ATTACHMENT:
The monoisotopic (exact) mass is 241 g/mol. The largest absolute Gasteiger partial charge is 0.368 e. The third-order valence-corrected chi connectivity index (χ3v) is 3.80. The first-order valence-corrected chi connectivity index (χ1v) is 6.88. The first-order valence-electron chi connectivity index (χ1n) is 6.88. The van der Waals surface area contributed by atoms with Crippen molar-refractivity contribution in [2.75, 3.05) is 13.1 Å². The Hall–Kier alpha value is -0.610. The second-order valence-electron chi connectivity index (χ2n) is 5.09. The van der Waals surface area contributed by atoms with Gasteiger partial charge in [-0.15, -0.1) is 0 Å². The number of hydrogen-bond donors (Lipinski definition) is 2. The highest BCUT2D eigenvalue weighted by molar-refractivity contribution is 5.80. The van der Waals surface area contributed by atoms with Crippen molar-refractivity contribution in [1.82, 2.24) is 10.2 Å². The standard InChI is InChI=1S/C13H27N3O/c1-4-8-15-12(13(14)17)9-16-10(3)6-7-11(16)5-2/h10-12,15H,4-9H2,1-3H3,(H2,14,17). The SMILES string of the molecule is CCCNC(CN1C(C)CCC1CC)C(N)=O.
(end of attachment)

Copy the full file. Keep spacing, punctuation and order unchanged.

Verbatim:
The monoisotopic (exact) mass is 241 g/mol. The largest absolute Gasteiger partial charge is 0.368 e. The third-order valence-corrected chi connectivity index (χ3v) is 3.80. The first-order valence-corrected chi connectivity index (χ1v) is 6.88. The first-order valence-electron chi connectivity index (χ1n) is 6.88. The van der Waals surface area contributed by atoms with Crippen molar-refractivity contribution in [2.75, 3.05) is 13.1 Å². The Hall–Kier alpha value is -0.610. The second-order valence-electron chi connectivity index (χ2n) is 5.09. The van der Waals surface area contributed by atoms with Gasteiger partial charge in [-0.15, -0.1) is 0 Å². The number of hydrogen-bond donors (Lipinski definition) is 2. The highest BCUT2D eigenvalue weighted by molar-refractivity contribution is 5.80. The van der Waals surface area contributed by atoms with Crippen molar-refractivity contribution in [1.82, 2.24) is 10.2 Å². The standard InChI is InChI=1S/C13H27N3O/c1-4-8-15-12(13(14)17)9-16-10(3)6-7-11(16)5-2/h10-12,15H,4-9H2,1-3H3,(H2,14,17). The SMILES string of the molecule is CCCNC(CN1C(C)CCC1CC)C(N)=O.